Mackrell’s father was physically and verbally abusive toward him as a child, even hitting him in the face with his fists and calling him a “crack baby” and an “ignorant bastard,” the defense maintained.
Mackrell’s father, Henry Mackrell, had an extensive criminal history, including a manslaughter conviction in 1989.
In 2013, both father and son were incarcerated at the same time for different offenses.
Tacori Mackrell had also experienced numerous deaths of loved ones in his childhood, including his mother in 2017 from cirrhosis of the liver and his dad in 2015 from a stroke.
James told the jury that Mackrell’s brain at 18 was not done growing and that he could still be rehabilitated. He pointed to an incident at the Faulkner County jail in December when Mackrell was the only one to step forward and save a guard as he was being strangled by an inmate.
“There’s only one decision left to make, and that’s whether Tacori Mackrell dies at the hand of the government or of natural causes in prison,” James told the jury.
Senior deputy prosecutor John Hout told the jury that Mackrell and Smith went on the “hunt” for a victim and found Elvia Fragstein. Hout repeated the testimony of Stephen Erickson, the deputy chief medical examiner at the state Crime Laboratory, who testified during the trial that Fragstein suffered a “multifactional, severe and prolonged assault.”
The injuries were consistent with someone “stomping” the victim, and the crushed vertebrae in her neck was likely caused by someone using an external instrument, such as a tire iron, Erickson had said.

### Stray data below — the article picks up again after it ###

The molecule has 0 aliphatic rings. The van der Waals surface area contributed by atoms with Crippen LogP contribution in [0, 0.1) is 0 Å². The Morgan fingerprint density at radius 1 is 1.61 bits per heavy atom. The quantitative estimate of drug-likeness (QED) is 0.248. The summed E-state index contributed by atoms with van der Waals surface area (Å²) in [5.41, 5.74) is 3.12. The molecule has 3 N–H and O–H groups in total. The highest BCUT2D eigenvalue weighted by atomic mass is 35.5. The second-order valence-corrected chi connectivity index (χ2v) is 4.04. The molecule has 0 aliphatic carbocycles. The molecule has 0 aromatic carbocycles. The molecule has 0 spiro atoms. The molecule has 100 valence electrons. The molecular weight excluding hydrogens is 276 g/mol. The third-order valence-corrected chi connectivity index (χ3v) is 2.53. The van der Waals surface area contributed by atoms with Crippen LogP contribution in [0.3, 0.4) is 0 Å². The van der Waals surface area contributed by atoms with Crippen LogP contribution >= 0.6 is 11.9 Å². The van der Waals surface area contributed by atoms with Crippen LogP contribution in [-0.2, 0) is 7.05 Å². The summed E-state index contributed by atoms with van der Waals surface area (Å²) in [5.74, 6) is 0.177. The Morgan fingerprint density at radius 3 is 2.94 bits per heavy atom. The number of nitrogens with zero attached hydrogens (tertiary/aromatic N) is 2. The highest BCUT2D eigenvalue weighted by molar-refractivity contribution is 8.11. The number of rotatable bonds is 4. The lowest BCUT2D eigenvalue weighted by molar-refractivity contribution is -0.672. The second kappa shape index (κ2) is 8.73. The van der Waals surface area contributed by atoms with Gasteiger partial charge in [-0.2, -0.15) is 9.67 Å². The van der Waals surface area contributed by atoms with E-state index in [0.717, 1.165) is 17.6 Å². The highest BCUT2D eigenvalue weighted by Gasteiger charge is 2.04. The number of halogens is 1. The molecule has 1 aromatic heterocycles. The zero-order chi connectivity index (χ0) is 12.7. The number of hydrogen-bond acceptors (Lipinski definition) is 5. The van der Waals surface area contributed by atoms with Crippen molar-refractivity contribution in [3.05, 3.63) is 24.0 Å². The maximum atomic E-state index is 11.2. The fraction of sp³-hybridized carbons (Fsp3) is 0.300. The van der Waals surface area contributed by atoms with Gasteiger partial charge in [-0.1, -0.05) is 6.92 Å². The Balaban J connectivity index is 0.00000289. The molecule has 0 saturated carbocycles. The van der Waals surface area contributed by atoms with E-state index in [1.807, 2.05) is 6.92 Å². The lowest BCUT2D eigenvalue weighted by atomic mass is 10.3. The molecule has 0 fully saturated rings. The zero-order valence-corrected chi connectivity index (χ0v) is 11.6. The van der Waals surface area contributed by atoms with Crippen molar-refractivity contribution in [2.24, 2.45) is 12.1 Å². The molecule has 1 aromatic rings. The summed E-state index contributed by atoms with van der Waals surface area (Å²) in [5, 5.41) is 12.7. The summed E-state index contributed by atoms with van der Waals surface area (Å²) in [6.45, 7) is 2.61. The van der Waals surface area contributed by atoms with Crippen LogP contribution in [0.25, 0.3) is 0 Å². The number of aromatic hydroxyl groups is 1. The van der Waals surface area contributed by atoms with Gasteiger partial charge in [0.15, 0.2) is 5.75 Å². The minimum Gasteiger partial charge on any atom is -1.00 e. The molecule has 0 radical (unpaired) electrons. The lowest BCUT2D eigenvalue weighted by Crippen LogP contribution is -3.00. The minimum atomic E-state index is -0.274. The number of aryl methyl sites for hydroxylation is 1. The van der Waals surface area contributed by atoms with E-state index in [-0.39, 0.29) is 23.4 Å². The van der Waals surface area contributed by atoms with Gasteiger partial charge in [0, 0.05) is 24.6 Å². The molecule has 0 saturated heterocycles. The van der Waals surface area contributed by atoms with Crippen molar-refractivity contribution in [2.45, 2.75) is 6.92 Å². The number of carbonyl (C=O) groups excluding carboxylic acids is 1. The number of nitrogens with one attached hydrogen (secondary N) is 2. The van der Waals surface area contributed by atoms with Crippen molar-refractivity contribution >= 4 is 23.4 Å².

Fragstein’s body was found by a farmer on July 11, 2018, on a rural road near Pine Bluff.
“She endured a severe — severe — amount of torture,” Hout told the jury.
Fragstein, who grew up in Colombia, was a woman who would’ve given help to anybody if they needed it, Hout said. Hout said the last words Fragstein said were repeated pleadings of “por favor,” a Spanish word for “please.”
“Over and over again,” Hout said.
Hout laid out pictures of Fragstein for the jury to see.
“The defendant asked you to spare his life,” Hout said. “So did Elvia.”
Crews told the jury that Mackrell had “every single available rehabilitative service” in juvenile court, but that he still killed a 72-year-old woman.
“He’s hoping you’ll fall for his story,” Crews said, pointing out that other people have had bad childhoods and did not grow up to become murderers.
“Like if you grow up in Colombia during a civil war,” she said, referring to Fragstein’s childhood.
Crews called Fragstein’s death “an unconscionable end to a really beautiful life.”
The couple met 20 years ago while both were on vacation in Spain. It was love at first sight, Helmut Fragstein testified earlier. They emigrated to America because it was “the safest country in the world.”
They retired in Wooster in 2002 after driving through Faulkner County, Crews said.
“Here is the safety. No more war zones,” Crews told the jury.
Crews showed the jury a photo of a wreath of white flowers in the ditch on a farm outside Pine Bluff where her body was dumped.
“Now all Helmut has left is a wreath a nice farmer on Grider Field Road let him put up to commemorate her beautiful life.”